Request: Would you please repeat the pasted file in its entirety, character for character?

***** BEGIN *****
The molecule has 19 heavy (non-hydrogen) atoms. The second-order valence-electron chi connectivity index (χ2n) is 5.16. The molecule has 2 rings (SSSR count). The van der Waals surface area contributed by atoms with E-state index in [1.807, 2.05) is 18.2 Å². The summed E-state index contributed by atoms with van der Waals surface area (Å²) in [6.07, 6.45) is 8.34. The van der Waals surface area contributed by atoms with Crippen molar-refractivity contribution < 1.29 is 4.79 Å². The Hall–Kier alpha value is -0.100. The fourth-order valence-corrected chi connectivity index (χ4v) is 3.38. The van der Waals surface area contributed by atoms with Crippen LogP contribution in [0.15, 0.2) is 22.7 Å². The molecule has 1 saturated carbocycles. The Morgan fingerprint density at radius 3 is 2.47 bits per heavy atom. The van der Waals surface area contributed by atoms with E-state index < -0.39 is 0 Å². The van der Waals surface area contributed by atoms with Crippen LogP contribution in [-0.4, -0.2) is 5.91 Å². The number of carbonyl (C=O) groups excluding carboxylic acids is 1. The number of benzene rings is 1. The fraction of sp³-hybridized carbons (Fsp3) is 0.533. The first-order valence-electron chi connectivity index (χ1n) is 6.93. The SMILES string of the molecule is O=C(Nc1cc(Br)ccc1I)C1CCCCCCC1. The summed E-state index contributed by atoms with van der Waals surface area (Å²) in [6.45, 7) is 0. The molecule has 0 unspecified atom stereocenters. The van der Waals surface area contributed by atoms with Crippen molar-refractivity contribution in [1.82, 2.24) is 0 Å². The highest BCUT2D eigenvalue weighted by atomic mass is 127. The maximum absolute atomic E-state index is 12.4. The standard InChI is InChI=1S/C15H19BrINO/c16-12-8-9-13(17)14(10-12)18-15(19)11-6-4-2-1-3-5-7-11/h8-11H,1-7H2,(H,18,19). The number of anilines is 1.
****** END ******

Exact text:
The molecule has 19 heavy (non-hydrogen) atoms. The second-order valence-electron chi connectivity index (χ2n) is 5.16. The molecule has 2 rings (SSSR count). The van der Waals surface area contributed by atoms with E-state index in [1.807, 2.05) is 18.2 Å². The summed E-state index contributed by atoms with van der Waals surface area (Å²) in [6.07, 6.45) is 8.34. The van der Waals surface area contributed by atoms with Crippen molar-refractivity contribution < 1.29 is 4.79 Å². The Hall–Kier alpha value is -0.100. The fourth-order valence-corrected chi connectivity index (χ4v) is 3.38. The van der Waals surface area contributed by atoms with Crippen LogP contribution in [0.15, 0.2) is 22.7 Å². The molecule has 1 saturated carbocycles. The Morgan fingerprint density at radius 3 is 2.47 bits per heavy atom. The van der Waals surface area contributed by atoms with E-state index < -0.39 is 0 Å². The van der Waals surface area contributed by atoms with Crippen LogP contribution in [-0.4, -0.2) is 5.91 Å². The number of carbonyl (C=O) groups excluding carboxylic acids is 1. The number of benzene rings is 1. The fraction of sp³-hybridized carbons (Fsp3) is 0.533. The first-order valence-electron chi connectivity index (χ1n) is 6.93. The SMILES string of the molecule is O=C(Nc1cc(Br)ccc1I)C1CCCCCCC1. The summed E-state index contributed by atoms with van der Waals surface area (Å²) in [6.45, 7) is 0. The molecule has 0 unspecified atom stereocenters. The van der Waals surface area contributed by atoms with Crippen molar-refractivity contribution in [1.82, 2.24) is 0 Å². The highest BCUT2D eigenvalue weighted by atomic mass is 127. The maximum absolute atomic E-state index is 12.4. The standard InChI is InChI=1S/C15H19BrINO/c16-12-8-9-13(17)14(10-12)18-15(19)11-6-4-2-1-3-5-7-11/h8-11H,1-7H2,(H,18,19). The number of anilines is 1.